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As trial nears, President Trump lawyers call impeachment case 'flimsy'

Donald Trump's impeachment trial is set to begin Tuesday and a new poll finds a narrow majority of Americans say the Senate should vote to convict the president.

WASHINGTON — President Donald Trump's legal team is asserting that he did “absolutely nothing wrong" and calling the impeachment case “flimsy” and a “dangerous perversion of the Constitution." 

The brief from Trump's lawyers was filed before arguments expected this week in the Senate impeachment trial. 

It offered the most detailed glimpse of the defense they intend to use against Democratic efforts to convict the president and oust him from office. 

It is meant as a counter to a brief filed by House Democrats that summarized weeks of testimony from more than a dozen witnesses in laying out the impeachment case.

Trump's team concluded that the "Senate should reject the Articles of Impeachment and acquit the President immediately."

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In a response to the president's Saturday answer to the Senate summons, House impeachment managers filed a 7-page response arguing that Trump " acted in ways that prior Presidents expressly disavowed, while injuring our national security and democracy." 

The impeachment trial is set to begin Tuesday afternoon, once lawmakers return to Washington following Martin Luther King Jr. weekend. 

In a new CNN poll, that the news outlet says was conducted by SSRS, the findings showed that around half of Americans (51%) say the Senate should vote to convict and remove President Trump from office. The poll found that 45% said the Senate should vote against conviction and removal.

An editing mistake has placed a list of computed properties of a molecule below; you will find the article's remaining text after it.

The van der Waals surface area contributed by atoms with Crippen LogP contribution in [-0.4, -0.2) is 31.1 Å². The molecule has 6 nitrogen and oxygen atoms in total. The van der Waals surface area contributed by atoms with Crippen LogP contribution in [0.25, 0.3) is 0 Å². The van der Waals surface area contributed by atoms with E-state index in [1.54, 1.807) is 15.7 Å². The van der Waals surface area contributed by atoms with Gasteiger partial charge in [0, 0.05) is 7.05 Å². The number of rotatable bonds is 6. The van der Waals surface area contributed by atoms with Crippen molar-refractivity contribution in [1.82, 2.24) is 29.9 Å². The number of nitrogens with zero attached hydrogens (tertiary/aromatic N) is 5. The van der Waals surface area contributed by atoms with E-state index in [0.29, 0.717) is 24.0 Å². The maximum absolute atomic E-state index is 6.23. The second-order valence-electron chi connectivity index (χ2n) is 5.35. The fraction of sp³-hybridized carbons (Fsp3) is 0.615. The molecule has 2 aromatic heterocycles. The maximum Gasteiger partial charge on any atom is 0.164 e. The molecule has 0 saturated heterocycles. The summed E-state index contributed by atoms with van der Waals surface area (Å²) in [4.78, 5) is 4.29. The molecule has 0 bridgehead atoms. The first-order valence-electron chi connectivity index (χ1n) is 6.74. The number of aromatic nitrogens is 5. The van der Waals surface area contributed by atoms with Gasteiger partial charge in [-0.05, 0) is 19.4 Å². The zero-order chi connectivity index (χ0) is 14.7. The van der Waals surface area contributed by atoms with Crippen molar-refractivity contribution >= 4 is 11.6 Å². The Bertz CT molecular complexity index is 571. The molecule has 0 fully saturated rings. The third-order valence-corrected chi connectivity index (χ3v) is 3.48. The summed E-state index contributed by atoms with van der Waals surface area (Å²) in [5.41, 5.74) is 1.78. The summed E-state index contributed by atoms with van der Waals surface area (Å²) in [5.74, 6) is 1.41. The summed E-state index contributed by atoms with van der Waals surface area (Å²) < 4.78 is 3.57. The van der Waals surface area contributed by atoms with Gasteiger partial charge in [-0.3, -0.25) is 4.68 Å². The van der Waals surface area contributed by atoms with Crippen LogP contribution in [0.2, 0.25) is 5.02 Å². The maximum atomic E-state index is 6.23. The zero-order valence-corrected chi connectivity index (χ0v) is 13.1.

CNN reports that the poll was the first "major national poll" since the articles of impeachment were given over to the Senate.  

Monday the Trump administration named a list of House members who will serve as part of Trump's defense team during the Senate impeachment trial. In the list released by the White House Monday, the members of Congress include: Congressman Doug Collins, Congressman Mike Johnson, Congressman Jim Jordan, Congresswoman Debbie Lesko, Congressman Mark Meadows, Congressman John Ratcliffe, Congresswoman Elise Stefanik and Congressman Lee Zeldin. 

In a statement from the White House, it says "Throughout this process, these Members of Congress have provided guidance to the White House team, which was prohibited from participating in the proceedings concocted by Democrats in the House of Representatives." 

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